As for Israel, for several years, it has sought a regional strategy based on enhancing ties with territorial entities along the Iranian borders, a strategic move developing capabilities for a direct attack on Iran if needed. Tel Aviv pursued closer cooperation with Baku, arming Azerbaijan during the war with Armenians over Artsakh/Nagorno-Karabakh territories and signing multiple agreements in the military field. Simultaneously, Israel has cultivated its interests in Iraqi Kurdistan, trying to exploit a closer relationship with Erbil to counter Tehran’s influence. Israel’s Prime Minister Benjamin Netanyahu recently declared his support for Iraqi Kurds’ independence.
In 2015, Washington was assessing how to hamper the Islamic State of Iraq and the Levant’s (ISIL) ability to generate revenue and use its energy control to dominate areas under its rule. Although nowadays, the target is no longer the Islamic State, to counter Iran’s influence, still the U.S. strategy seems to be similar to the one that Washington exploited to fight ISIL. In 2015, former U.S. Special Envoy and Coordinator for International Energy Affairs Amos Hochstein stated that Turkey was at a “critical crossroads,” both for its energy supply and its ability to support Europe’s goal of energy security, adding that there was no reason why Iraqi Kurdish gas could not flow through Turkey into Europe. By contrast, today, Washington seems to be trying to convince Erbil and Baghdad to cut energy cooperation with Iran and supply its gas to Europe. This confirmed that Turkey is becoming a strategic Eurasian energy hub for Brussels and that the U.S. is trying to isolate Iran from its Iraqi partners. Several recent visits suggest that Washington’s strategy is to interrupt energy cooperation between Iran and Iraq as it did with the Islamic State in order to reduce Tehran’s incomes: on January 18th, 2023, Brett McGurk, President Biden’s top Middle East adviser and Amos Hochstein, which currently is the State Department energy envoy, visited Iraq and discussed, among other topics, the need to ease tensions between the regional and federal governments over oil production in the area. Twice after the visit, the Prime Minister of the Kurdistan Region, Masrour Barzani, emphasised the importance of more American trade and investment in the Kurdistan Region and Iraq. Finally, they visited Israel.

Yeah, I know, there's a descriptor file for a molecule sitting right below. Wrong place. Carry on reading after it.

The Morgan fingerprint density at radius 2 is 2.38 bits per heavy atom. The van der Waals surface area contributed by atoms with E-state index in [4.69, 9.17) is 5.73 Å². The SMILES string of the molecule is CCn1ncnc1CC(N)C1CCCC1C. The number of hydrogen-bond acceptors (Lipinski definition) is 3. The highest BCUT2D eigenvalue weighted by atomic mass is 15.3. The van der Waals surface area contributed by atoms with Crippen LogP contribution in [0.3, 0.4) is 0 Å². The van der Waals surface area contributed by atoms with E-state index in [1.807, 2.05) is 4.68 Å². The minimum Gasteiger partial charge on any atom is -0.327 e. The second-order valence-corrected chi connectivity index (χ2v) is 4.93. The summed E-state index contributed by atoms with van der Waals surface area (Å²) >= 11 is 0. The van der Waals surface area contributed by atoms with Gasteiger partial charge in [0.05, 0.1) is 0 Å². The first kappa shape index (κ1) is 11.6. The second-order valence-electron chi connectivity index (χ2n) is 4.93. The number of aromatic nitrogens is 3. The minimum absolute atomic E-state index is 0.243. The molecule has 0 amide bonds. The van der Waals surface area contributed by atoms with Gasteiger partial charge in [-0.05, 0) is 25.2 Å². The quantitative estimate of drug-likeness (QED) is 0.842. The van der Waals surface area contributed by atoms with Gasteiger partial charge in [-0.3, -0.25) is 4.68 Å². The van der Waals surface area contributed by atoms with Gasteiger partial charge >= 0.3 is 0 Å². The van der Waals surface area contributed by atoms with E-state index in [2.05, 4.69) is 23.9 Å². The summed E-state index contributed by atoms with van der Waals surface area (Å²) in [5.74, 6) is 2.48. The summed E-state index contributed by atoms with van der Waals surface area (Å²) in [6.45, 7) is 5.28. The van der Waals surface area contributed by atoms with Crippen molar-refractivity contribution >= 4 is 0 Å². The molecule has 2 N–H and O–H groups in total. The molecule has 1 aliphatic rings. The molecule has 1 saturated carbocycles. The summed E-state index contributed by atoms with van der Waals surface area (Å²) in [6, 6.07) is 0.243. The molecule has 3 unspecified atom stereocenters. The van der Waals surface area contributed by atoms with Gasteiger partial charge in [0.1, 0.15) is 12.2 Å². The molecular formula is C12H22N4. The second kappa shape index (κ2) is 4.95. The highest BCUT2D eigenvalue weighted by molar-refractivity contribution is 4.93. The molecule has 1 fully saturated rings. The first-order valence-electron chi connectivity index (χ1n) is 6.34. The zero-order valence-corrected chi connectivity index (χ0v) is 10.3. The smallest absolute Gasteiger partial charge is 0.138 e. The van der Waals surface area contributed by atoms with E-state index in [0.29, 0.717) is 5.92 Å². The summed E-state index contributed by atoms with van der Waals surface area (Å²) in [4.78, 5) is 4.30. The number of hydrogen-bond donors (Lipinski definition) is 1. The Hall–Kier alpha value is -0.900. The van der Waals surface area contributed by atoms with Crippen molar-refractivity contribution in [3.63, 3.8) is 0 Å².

Today, Washington seems to be trying to convince Erbil and Baghdad to cut energy cooperation with Iran and supply its gas to Europe.
Allegedly, the U.S. blamed the Iraqi Kurdistan leadership for having not resolved internal friction between the Kurdistan Democratic Party (KDP) and the Patriotic Union of Kurdistan (PUK), the two main parties ruling the Iraqi Kurdish region, which has favoured the spread of Iranian influence. The KDP, which controls the Kurdish government in Erbil, and the PUK, which dominates areas along the Iranian border and is headquartered in Sulaimaniya, have already experienced a conflict (1994-1998). To realise Washington’s plan to supply Europe with Iraqi gas via Turkey, the Kurdistan region should avoid conflicts. Baghdad and Erbil have to overcome the legal dispute over the Kurdish regional administration’s oil and gas law, which Iraq’s federal supreme court last year deemed as “unconstitutional.” Washington pressured the two governments to resolve the issue, given the need to stabilise the region in case of a confrontation with Iran.
The U.S. failed to consider Turkey’s role in the north of Iraqi. Ankara has established new military bases on Iraqi soil in the past years, and incursions and shellings forced residents to flee. Officially, the military operations’ goal is combating Kurdish insurgency, but as an outcome, Ankara is gaining control over vital Middle Eastern territories. While the Turkish presence might serve the strategy of supplying Iraqi gas to Europe by stabilising the area, Ankara might not be willing to reduce its territorial gains. Therefore, Turkey and the U.S.’s goals might not align in Iraqi Kurdistan.
The U.S. failed to consider Turkey’s role in the north of Iraqi. Ankara has established new military bases on Iraqi soil in the past years, and incursions and shellings forced residents to flee.
As for Iran, Tehran accused Iranian Kurdish groups based in Iraqi Kurdistan of cooperating with Israel multiple times. Notably, Tehran blamed the Kurdish counterrevolutionary and Tel Aviv for the recent attack on the defence ministry facility in Isfahan on January 28th, 2023.
Contrasting Iran’s Influence